Why Do Your Prospects Say No?

This is a question that I ask many of my sales training delegates. It’s designed to make them put themselves in their prospects’ shoes and think about their prospects’ decision making process.

I get a large range of responses to this question, varying from ‘I don’t know’ to specific examples. Here are some of them.

It’s not the right time.

I don’t have the budget.

I’m happy with my current supplier.

I’m not sure it’s the right solution for me.

It’s not value for money.

There are many of these, some of them very specific to the prospect or market place, but these are typically the more general objection responses and I am usually asked to show the delegates techniques that will overcome them.

There is a common theme amongst these and all other objections which, if we understand and believe this then it makes overcoming objections easier and can sometimes help sales people to avoid the objection altogether.

This underlying theme is that the objection has arisen simply because the prospect does not see the benefit in taking action. So, let’s change the language of the objections above.

I don’t see the benefit in doing it now.

I don’t see the benefit in stretching my budget.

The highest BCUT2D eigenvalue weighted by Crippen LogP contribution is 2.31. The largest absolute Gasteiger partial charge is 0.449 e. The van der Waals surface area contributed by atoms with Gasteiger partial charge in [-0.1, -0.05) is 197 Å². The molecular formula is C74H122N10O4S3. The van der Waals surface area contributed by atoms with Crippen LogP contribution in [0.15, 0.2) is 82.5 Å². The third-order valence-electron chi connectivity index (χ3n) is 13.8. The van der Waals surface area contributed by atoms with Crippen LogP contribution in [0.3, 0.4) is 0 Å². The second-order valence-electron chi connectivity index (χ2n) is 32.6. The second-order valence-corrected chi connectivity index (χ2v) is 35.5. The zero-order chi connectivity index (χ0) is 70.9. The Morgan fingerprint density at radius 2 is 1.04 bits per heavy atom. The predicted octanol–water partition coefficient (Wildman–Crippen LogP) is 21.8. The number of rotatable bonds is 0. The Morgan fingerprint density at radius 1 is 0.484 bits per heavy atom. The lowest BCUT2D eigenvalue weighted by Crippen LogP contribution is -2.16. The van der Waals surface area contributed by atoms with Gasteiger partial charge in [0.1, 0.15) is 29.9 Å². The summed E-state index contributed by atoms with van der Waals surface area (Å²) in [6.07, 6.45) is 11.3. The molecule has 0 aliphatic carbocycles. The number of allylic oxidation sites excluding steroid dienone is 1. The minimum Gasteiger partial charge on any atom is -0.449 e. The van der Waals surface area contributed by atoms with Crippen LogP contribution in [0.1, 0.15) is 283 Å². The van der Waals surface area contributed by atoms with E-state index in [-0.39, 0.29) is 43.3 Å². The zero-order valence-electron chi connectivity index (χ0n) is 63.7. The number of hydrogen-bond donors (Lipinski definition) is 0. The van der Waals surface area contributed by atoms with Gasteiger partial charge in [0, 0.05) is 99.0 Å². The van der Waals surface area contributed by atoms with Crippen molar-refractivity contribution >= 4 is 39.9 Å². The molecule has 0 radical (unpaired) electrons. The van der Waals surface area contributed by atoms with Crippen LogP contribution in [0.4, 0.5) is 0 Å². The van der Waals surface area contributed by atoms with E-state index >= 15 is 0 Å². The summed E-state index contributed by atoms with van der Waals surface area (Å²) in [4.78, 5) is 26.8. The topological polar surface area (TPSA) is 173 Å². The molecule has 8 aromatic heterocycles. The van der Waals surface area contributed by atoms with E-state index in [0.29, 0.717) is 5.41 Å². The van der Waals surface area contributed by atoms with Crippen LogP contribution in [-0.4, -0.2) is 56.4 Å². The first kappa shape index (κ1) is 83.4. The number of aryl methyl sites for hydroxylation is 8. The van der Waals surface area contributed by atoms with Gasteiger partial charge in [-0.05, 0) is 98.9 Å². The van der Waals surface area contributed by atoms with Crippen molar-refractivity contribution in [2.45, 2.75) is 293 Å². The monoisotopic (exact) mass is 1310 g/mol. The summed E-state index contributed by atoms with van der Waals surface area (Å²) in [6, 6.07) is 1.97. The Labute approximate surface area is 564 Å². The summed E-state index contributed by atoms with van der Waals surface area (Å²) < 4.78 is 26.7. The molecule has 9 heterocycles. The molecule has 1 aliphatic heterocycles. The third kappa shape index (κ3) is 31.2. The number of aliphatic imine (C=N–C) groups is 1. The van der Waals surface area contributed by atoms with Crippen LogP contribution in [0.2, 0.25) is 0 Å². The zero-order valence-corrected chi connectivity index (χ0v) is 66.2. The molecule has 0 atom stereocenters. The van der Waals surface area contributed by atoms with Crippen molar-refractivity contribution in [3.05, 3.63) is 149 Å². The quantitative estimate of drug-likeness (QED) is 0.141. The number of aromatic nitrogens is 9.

I don’t see the benefit of changing my supplier.

I don’t see the benefit in that solution.

I don’t see the benefit in spending that much money on your product/service.

If we start from the attitude that objections come from prospects not seeing the benefit, we can begin to understand how to handle them.

We know that there is a balance between Benefit and Cost and that, when the benefit outweighs the cost, the customer will buy. Taking that on board, and the fact that costs does not always mean money, but could mean time spent or effort taken, objections can be overcome by helping the prospect to see the benefits that can be achieved and building those benefits until they do outweigh the cost.

So, when you get an objection, focus on why the prospect doesn’t see the benefit. Work out how you can more fully understand what aspects of your product or service could be of benefit to them and help the prospect to realise and accept those benefits.

Finally, it is important to understand that, in the sales world, there is no such thing as ‘No’, it’s simply a shorter way of saying ‘Not Now’.

As long as your prospect is suitable for your market, then work on the belief that one day, when circumstances change, that the ‘Not Now’ could turn into a ‘Yes’!

Set effective and relevant follow up procedures to bring that prospect back to the sales process, at the appropriate time.

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